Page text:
Looking for Lovedu: A Woman's Journey Across Africa
Vintage, 2002 (2001)
Reviewed by Mary Ann Smyth
on't let the exuberant cover fool you. This is a gritty story of a tough journey by a tough lady, facing dangers from four legged as well as two legged animals; greedy officials; mud holes the size of Kansas that must be traversed; corrupt politicians; and a moody travel partner who just wants to get to their destination. Muggleton and Jones started their odyssey in Gibraltar on a quest to find a land somewhere in Africa ruled by women - Lovedu (pronounced Lo-BAY-du). The histories of the African countries they travel through are poignant; so many of their peoples seemed to do well until corrupted by the white man. This book is a sad commentary on man's inhumanity to man - also on man's inhumanity to woman! What a life many African women live - it sounds, from these accounts, more like a struggle for daily existence.
nce started, this book is hard to put down. I followed the pair's travels on the map in the front of the book and imagined myself in their Toyota Land Cruiser. Having been a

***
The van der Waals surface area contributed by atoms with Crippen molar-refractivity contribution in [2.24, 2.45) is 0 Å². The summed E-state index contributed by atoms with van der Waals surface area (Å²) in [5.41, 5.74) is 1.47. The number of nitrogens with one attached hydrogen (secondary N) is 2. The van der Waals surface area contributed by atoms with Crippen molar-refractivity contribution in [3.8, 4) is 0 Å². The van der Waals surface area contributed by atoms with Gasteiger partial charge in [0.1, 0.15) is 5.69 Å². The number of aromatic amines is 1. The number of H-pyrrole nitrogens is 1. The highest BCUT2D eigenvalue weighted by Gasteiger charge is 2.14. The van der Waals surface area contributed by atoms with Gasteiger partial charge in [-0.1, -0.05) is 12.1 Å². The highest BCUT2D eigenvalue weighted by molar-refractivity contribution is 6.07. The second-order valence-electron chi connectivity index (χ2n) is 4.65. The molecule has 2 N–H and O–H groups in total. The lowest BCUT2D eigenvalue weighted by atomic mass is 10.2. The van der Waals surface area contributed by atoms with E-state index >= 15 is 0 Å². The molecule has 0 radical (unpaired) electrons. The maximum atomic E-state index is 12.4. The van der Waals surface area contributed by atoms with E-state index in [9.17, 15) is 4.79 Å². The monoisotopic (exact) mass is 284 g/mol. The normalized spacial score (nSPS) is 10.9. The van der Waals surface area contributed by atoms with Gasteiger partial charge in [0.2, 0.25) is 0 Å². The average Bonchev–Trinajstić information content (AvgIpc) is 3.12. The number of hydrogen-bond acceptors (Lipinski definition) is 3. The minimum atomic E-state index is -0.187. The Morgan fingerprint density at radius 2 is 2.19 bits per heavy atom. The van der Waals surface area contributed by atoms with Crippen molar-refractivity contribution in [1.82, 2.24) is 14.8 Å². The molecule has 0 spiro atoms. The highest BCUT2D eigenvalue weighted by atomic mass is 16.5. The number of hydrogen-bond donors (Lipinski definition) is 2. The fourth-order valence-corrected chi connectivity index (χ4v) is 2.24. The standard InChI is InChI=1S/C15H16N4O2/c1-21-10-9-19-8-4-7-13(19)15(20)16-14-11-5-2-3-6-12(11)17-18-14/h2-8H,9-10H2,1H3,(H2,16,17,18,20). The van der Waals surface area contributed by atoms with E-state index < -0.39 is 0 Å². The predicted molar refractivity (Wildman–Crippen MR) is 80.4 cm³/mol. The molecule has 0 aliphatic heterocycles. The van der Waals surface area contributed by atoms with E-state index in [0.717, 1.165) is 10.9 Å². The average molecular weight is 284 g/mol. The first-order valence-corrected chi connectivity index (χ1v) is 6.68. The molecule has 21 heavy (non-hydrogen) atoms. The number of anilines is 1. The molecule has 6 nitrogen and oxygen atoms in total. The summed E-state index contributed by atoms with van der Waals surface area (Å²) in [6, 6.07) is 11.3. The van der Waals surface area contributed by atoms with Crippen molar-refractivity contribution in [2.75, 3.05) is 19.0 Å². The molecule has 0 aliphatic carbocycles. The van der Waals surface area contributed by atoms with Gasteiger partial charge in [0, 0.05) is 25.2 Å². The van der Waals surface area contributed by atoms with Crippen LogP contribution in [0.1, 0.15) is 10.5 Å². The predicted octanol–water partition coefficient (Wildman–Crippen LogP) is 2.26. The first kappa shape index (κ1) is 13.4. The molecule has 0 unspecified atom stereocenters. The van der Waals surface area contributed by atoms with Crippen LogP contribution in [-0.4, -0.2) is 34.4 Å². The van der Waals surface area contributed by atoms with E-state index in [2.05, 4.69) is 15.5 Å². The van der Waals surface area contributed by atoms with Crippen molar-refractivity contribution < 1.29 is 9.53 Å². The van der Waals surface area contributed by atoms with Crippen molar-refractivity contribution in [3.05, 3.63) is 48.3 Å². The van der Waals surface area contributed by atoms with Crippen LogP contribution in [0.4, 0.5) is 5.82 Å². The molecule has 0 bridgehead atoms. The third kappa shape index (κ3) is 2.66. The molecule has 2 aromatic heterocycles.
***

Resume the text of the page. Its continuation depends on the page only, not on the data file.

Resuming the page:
(white man) on safari myself, I was very interested to read of Africans' views on the intruders in their land.
Looking for Lovedu
is a strong book. It voices the social mores of the peoples Muggleton and Jones, and later Caro and Celia, met - but also the histories of appalling corruption that plunged whole countries into grinding poverty while their leaders squirreled away billions in their own personal Swiss bank accounts (you hear of these tyrants in the news but until you actually read about conditions from someone who has experienced them, it seems far away and hard to feel a connection).
id Ann Jones find Lovedu? Read her book to find out. Cheer the author's indomitable spirit, her courage and determination - and her honesty as she discovers she's not the person she thought she was. True soul searching on a very readable level.
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